For many centuries people, regardless of their occupation, are trying to understand what happiness is. A lot of them spend all their life looking for it and cannot find the answer to this question. However, each thinker considers it a duty to give some definition to this feeling. Thus, in the early 18th century, Jeremy Bentham became deeply engaged in the study of happiness, and in 1789 he proposed a new moral principle, which stated that happiness should not be judged by the intentions to do anything, but by the consequences they lead to (Veenhoven, 2008). Even if in the future scientists developed a technology that would allow a person to implement devices causing happiness enabling people to feel it instantly, even then this method would not correspond with the greatest happiness principle in spite of technical perfection of the action.
First of all, it should be said that the concept of happiness is quite elusive in many ways. It has no precise definition and mostly relates to empirical categories, where every opponent is able to put forward suggestions on the subject. Strictly speaking, the number of definitions is as big as the number of people who reflect on the issue. That is why the feeling of happiness, which the person who created the technology that delivers the sensation via Deep Brain Stimulation experiences, will not coincide with that of others.
Accordingly, a guarantee of obtaining happiness becomes quite doubtful. Therefore, devices that generate happiness do not fulfil the basic requirement of the greatest happiness principle, namely – the final result. Properly speaking, it is not difficult to imagine that one person can define happiness with any degree of certitude, but the probability that such a formula will be suitable for everyone is very low.
Moreover, evenif the absolute definition could be found, as the technology suggests it, there is another issue. What kind of happiness will a machine produce? As a rule, technical devices and, more specifically, microprocessors or chips that will be implanted into the brain, have a mechanical nature, and are able to provide a human with an impulse, which is a short-term action. Theoretically, according to the apparatus idea, by connecting all impulses, people will feel happiness. However, in this case, these short-term “flashes of happiness” should cause a wide range of emotions, as well as multiple defined conditions. Moreover, the device will rather cause a state of pleasure or satisfaction that cannot be compared with happiness.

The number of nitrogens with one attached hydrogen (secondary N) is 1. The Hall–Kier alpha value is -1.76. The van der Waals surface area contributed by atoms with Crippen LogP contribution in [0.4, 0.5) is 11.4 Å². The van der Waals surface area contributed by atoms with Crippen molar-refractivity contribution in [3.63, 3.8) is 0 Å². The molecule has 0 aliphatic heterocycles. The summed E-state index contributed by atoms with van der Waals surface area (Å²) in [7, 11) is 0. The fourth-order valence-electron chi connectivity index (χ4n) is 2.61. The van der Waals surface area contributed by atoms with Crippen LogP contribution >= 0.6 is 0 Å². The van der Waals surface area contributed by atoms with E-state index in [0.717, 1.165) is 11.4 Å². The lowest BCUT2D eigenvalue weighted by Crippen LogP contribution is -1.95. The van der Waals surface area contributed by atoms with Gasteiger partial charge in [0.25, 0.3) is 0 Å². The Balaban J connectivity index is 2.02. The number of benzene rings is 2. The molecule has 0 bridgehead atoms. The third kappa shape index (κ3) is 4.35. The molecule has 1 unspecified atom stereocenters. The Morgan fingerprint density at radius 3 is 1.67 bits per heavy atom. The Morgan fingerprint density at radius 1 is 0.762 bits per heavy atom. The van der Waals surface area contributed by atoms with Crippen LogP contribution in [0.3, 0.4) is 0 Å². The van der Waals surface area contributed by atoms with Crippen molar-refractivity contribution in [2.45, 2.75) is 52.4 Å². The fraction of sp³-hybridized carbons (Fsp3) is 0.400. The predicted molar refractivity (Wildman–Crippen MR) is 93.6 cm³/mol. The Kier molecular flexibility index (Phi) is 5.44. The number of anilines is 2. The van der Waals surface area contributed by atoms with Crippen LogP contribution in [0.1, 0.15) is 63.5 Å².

A person can be in deep depression, can feel frustration, despair, sadness or grief, and, nevertheless, consumption of a delicious meal or a hot shower can bring him or her a great pleasure, but this does not mean that he or she will become happy. Such actions are as short-termed as the impact of the mechanism. Jeremy Bentham determined the state of happiness as the sum of pleasures and pains. Thus, it is equal to some kind of “fullness” of life, while generated pleasures will not be able to substitute it.
Thus, the influence of the device can be called a stimulating one. In order to experience the pleasure all the time, a person will be required to constantly stimulate him or herself. It is similar to the effect of drugs, alcohol and, generally speaking, has the nature of addiction, which, no doubt, introduces a person to an even more illusory condition. In this context, such an invention can be viewed as a convenient tool for manipulation. In terms of conspiracy theories, if such machine can cause pleasure, it is able to evoke any other feeling, be it aggression, annger, hatred, and so on.
Such technologies are very useful for the management of society as a whole, because they are able to make people who are, when stimulated appropriately, ready to perform certain actions, be it placing vegetables on the shelves in the stores, working as a programmer or a driver. In addition, the election of the state government, imprisonment and other legal issues will also be controlled. But eventually, it would lead to the establishment of a totalitarian society and the dictatorship of one person, whose power will not be limited by anybody. Under these conditions, the results of the stimulation do not correspond to the greatest happiness principle.
Returning to the definition of happiness proposed by Jeremy Bentham, it is worth saying that the described “fullness” of life is composed of many elements, which are caused by external and internal events. Stimulating electrodes cannot restore the balance between them, being primarily an external irritating and alien body. Moreover, Bentham was referring to the qualitative content of life, where seemingly simple feeling of happiness consists of a large number of components. So, the stimulation creates a flat reflection of reality, which substitutes only a part of the happiness that a person is able to experience in reality.
Eventually, many studies show that happiness is too complex to be measured (Burns, 2010). However, they agree that it has a chaotic nature, which can be caused by completely unpredictable reasons. Some modern scientists believe that happiness is a personality trait. Either way, this state triggers not only debates around its definition, but also defies any control at all, so creation of artificial electrodes does not fit into the well-known concept and does not have solid ground for it.